Barbara Shea, Lower School Principal
When the Lower School is able to bring in a speaker to enhance the curriculum, the students benefit tremendously. Emotional connections to topics create richer memories, and the learning becomes more meaningful and more solidified. In the last few weeks, the Lower School has been fortunate to host a variety of guests in the classrooms. Some of the speakers came from outside the school, but it is just as valuable when we use the talents of those within our own divisions. Here are a few examples.
As part of their study of the farm and as a precursor to the hatching of chicks in the classroom, the kindergartners hosted Farmer Patrick from the Five Acre Farm. Kindergartners will visit a farm later this month, but Farmer Patrick prepped them with stories and photos of farm animals and crops that he grows in upstate New York. He also talked about the challenges farmers face and the need for raising animals in a way that is sustainable and humane. Students learned the difference between pasture raised chickens that have access to both indoor and outside areas where they can eat worms and insects vs. caged free chickens that do not have an outside area in which to graze and must be fed by the farmer. Farmer Patrick also taught them the importance of buying local products, which are fresher and better tasting, and which allows farmers to keep their farms in the family. They also learned that Five Acre Farm plays a key role in helping all the local farmers in their area market their goods.
Samantha Hirschberg is a student advocate, teaching about life-threatening allergies in schools. A current tenth grader, Samantha was in the fourth grade when she first spoke to Lower School students about allergies. When I asked her if she still did these presentations, there was a hesitant pause followed by, “I’d be happy to do it…after exams!” Samantha created an age-appropriate presentation that engaged students in a discussion about what they should do to keep their friends with allergies safe. Samantha gave the presentation to grades one, two, and three. At each grade level, there were a lot of wonderful responses and spirited discussions. Being a spokesperson for students with allergies, she particularly connected with many of our youngest students who face the same challenges, and she gave voice to many of their concerns as well as suggestions to address those concerns.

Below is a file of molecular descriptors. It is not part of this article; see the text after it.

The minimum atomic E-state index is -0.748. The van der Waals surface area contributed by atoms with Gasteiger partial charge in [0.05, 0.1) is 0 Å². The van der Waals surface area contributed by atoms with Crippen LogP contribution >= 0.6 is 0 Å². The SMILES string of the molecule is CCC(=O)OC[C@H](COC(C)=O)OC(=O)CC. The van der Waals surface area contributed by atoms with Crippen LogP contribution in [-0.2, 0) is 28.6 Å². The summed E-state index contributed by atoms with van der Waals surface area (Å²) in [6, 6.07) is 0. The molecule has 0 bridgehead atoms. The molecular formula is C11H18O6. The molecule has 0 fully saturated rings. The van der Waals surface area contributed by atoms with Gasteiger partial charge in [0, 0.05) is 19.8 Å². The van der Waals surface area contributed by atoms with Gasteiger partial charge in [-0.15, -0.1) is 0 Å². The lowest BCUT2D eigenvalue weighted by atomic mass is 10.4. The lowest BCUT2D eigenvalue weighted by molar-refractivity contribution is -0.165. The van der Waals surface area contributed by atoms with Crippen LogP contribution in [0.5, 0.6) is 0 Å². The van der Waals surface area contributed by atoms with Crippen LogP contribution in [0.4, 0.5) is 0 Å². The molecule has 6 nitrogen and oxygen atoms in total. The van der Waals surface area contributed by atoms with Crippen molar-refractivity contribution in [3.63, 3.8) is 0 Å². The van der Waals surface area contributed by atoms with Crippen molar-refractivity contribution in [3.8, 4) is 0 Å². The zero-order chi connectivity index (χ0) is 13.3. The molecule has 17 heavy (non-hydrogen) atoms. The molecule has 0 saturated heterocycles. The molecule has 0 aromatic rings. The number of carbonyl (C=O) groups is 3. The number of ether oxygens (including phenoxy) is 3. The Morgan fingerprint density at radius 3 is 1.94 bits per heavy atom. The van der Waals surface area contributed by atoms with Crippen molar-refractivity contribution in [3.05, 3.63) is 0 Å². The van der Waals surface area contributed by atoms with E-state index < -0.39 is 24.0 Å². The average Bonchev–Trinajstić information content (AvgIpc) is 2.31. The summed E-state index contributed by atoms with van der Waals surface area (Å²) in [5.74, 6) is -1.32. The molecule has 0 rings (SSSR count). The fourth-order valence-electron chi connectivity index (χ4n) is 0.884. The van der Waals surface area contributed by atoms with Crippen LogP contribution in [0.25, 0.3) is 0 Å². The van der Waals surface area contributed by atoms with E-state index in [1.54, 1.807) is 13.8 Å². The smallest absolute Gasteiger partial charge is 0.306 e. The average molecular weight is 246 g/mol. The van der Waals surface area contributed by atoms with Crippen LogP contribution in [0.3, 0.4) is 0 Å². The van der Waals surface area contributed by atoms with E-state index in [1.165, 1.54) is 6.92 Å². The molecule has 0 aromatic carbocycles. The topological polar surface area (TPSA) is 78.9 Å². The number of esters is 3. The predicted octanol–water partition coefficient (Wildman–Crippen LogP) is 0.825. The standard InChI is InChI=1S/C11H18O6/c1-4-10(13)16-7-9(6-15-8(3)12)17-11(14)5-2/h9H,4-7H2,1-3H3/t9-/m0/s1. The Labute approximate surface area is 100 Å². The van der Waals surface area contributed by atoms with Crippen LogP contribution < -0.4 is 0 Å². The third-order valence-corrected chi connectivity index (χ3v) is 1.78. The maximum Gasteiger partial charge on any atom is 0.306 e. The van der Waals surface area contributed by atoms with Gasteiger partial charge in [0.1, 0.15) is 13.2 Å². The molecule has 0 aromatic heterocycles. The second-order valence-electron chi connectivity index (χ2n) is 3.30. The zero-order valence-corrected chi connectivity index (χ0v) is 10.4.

Last week, third-grade students and Upper Schoolers gathered together to share their respective work in studying the Blind Brook Stream. Last fall, third graders made observations and conducted investigations on the health of the stream. More recently, the AP Environmental Science students also studied the stream and conducted experiments. When they came to share their research with the Lower Schoolers, the third grade students were very interested in these results and their implications. They were full of questions! Their combined research will be sent to the Rye City Manager and the Save the Sound Organization.
The Character Ethics and Leadership Committee invites speakers to talk to Middle and Upper Schoolers about real-life connections with what they are learning in school. This year, the fourth graders have equally benefited from this initiative by having both Josh Bennett and Chiamaka Nwakeze share their time and their thoughts with the fourth graders. As alumni of RCDS, both speakers had a great deal in common with our students and had many anecdotes about their time at RCDS that they shared. Coincidentally, within the same year, both guests spoke at their respective college graduations: Josh at the University of Pennsylvania and Chiamaka at Harvard University.
Last fall, Josh Bennett shared some of his poetry readings with the Middle and Upper School. However, when he came to the fourth-grade classroom, the students had a very different opportunity to interact with him. Having seen tapes of Josh performing his poetry at the White House, the fourth graders couldn’t wait to ask about his various poems, the craft of writing, and the importance of being an authentic author. They were anxious to know when he started writing poetry, what made him decide on that particular form of writing, where did he get his ideas, and what was it like to be at RCDS and developing his talents. The students were thoroughly engaged in the discussion, and their questions were thoughtful and showed how deeply his poetry resonated with them. Josh’s everyday world was his inspiration, and he reinforced the importance of being present and aware of what happens around us. Josh responded to the students’ questions with replies that were genuine and honest. He encouraged them to keep a journal and jot ideas down regularly so they have them when they want to draw up stories and imagery. Josh’s talk fed the students’ creativity and this was apparent in their subsequent writings.